Oral, 1 capsule containing 50 mg of butalbital and 650 mg of acetaminophen every four hours as needed, not to exceed 4 capsules a day.


Usual pediatric dose
Dosage has not been established.

Strength(s) usually available
U.S.—


50 mg of butalbital and 325 mg of acetaminophen (Rx) [Bancap] [Triaprin]


50 mg of butalbital and 650 mg of acetaminophen (Rx) [Bucet] [Conten] [Phrenilin Forte] [Tencon]

Canada—
Not commercially available.

Packaging and storage:
Store below 40 °C (104 °F), preferably between 15 and 30 °C (59 and 86 °F). Store in a tight container, unless otherwise specified by manufacturer.

Auxiliary labeling:
   • May cause drowsiness.
   • Avoid alcoholic beverages.
   • May be habit-forming.


BUTALBITAL AND ACETAMINOPHEN TABLETS

Usual adult and adolescent dose
Analgesic
Oral, 1 or 2 tablets containing 50 mg of butalbital and 325 mg of acetaminophen every four hours as needed, not to exceed 6 tablets a day; or
Oral, 1 tablet containing 50 mg of butalbital and 650 mg of acetaminophen every four hours as needed, not to exceed 4 tablets a day.


Usual pediatric dose
Dosage has not been established.

Strength(s) usually available
U.S.—


50 mg of butalbital and 325 mg of acetaminophen (Rx) [Phrenilin ( scored)][Generic]


50 mg of butalbital and 650 mg of acetaminophen (Rx) [Sedapap ( scored)]

Canada—
Not commercially available.

Packaging and storage:
Store below 40 °C (104 °F), preferably between 15 and 30 °C (59 and 86 °F). Store in a tight container, unless otherwise specified by manufacturer.

Auxiliary labeling:
   • May cause drowsiness.
   • Avoid alcoholic beverages.
   • May be habit-forming.


BUTALBITAL, ACETAMINOPHEN, AND CAFFEINE CAPSULES USP

Usual adult and adolescent dose
Analgesic—Oral, 1 or 2 capsules every four hours as needed, not to exceed 6 capsules a day.

Usual pediatric dose
Dosage has not been established.

Strength(s) usually available
U.S.—


50 mg of butalbital, 325 mg of acetaminophen, and 40 mg of caffeine (Rx) [Amaphen] [Anolor-300] [Anoquan] [Butace] [Dolmar] [Endolor] [Esgic] [Ezol] [Femcet] [Medigesic] [Pacaps] [Repan] [Tencet] [Triad] [Two-Dyne]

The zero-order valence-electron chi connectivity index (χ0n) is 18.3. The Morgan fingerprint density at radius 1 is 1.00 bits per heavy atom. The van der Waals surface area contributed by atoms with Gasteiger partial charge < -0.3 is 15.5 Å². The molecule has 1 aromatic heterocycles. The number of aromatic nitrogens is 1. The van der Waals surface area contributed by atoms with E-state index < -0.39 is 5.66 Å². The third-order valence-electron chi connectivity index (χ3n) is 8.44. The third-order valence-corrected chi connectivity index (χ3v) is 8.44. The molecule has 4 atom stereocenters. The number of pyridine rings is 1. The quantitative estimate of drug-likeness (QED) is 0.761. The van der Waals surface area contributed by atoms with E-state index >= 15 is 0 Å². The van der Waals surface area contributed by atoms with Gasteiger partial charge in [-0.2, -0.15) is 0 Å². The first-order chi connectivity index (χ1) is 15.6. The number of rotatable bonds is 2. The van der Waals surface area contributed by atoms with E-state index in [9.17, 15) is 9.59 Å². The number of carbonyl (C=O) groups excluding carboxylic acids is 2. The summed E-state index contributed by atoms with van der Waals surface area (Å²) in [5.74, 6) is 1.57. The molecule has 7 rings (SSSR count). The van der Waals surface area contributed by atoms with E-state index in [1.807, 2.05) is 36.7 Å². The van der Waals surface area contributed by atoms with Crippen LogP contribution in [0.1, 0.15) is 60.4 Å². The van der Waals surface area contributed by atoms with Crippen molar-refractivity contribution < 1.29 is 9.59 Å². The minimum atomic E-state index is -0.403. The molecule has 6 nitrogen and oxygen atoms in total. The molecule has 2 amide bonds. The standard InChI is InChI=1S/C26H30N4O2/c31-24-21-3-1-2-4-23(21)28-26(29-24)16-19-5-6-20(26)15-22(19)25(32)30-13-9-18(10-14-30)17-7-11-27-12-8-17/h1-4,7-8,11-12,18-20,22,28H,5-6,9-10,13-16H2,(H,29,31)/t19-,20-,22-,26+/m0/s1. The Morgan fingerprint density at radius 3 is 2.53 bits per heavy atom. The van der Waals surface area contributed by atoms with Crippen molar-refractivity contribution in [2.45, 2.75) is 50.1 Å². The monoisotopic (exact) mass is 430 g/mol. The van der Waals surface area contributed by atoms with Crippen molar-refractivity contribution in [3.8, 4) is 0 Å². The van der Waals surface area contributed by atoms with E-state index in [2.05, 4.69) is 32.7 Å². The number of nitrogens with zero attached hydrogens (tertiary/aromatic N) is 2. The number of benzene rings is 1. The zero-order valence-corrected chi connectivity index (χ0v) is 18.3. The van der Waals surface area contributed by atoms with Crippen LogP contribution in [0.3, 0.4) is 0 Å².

Canada—
Not commercially available.

Packaging and storage:
Store below 40 °C (104 °F), preferably between 15 and 30 °C (59 and 86 °F). Store in a tight container, unless otherwise specified by manufacturer.

Auxiliary labeling:
   • May cause drowsiness.
   • Avoid alcoholic beverages.
   • May be habit-forming.


BUTALBITAL, ACETAMINOPHEN, AND CAFFEINE TABLETS USP

Usual adult and adolescent dose
Analgesic
Oral, 1 or 2 tablets containing 50 mg of butalbital and 325 mg of acetaminophen every four hours as needed, not to exceed 6 tablets a day; or
Oral, 1 tablet containing 50 mg of butalbital and 500 mg of acetaminophen every four hours as needed, not to exceed 6 tablets a day. {28}


Usual pediatric dose
Dosage has not been established.

Strength(s) usually available
U.S.—


50 mg of butalbital, 325 mg of acetaminophen, and 40 mg of caffeine (Rx) [Arcet] [Dolmar] [Esgic (scored)] [Fioricet] [Isocet] [Medigesic] [Pharmagesic] [Repan][Generic]


50 mg of butalbital, 500 mg of acetaminophen, and 40 mg of caffeine (Rx) [Esgic-Plus{28} (scored)]

Canada—
Not commercially available.

Packaging and storage:
Store below 40 °C (104 °F), preferably between 15 and 30 °C (59 and 86 °F). Store in a tight container.

Auxiliary labeling:
   • May cause drowsiness.
   • Avoid alcoholic beverages.
   • May be habit-forming.


BUTALBITAL, ACETAMINOPHEN, CAFFEINE, AND CODEINE

Summary of Differences


Pharmacology/pharmacokinetics:
Mechanism of action/effect—Butalbital: A short- to intermediate-acting barbiturate.

Other actions/effects—Codeine: Also has antidiarrheal and antitussive actions.

Biotransformation—Acetaminophen: An intermediate metabolite is hepatotoxic and possibly nephrotoxic.



Precautions:
Cross-sensitivity and/or related problems—Acetaminophen: Low risk of cross-sensitivity with aspirin.

Pregnancy—Codeine: Ingestion shortly prior to delivery may cause neonatal respiratory depression, especially in premature neonates.

Geriatrics—Codeine: Increased susceptibility to respiratory depressant effects.

Drug interactions and/or related problems—

Butalbital: May be less likely than phenobarbital to cause significant interference with medications adversely affected by hepatic enzyme induction.

Acetaminophen: Caution is required with hepatic enzyme inducers and with other hepatotoxic medications.

Codeine: Caution is also required with anticholinergics, antiperistaltic antidiarrheals, agents that may reduce blood pressure, metoclopramide, monoamine oxidase inhibitors, naloxone, naltrexone, and other opioid analgesics.

Laboratory value alterations—

Acetaminophen: Interferes with blood glucose determinations, blood 5-hydroxyindoleacetic acid determinations, pancreatic function determinations using bentiromide, serum uric acid determinations. Hepatic function studies may indicate hepatotoxicity.

Codeine: Interferes with gastric emptying studies and hepatobiliary imaging (radionuclide). Also, may increase plasma amylase and/or lipase concentrations.

Medical considerations/contraindications—

Acetaminophen: Increased risk of hepatotoxicity in alcoholics and patients with hepatic disease or viral hepatitis.

Codeine: Should not be used if the patient has diarrhea caused by poisoning or by antibiotic therapy, or in the presence of acute respiratory depression. Caution is also required in patients with asthma, chronic respiratory disease, and severe inflammatory bowel disease.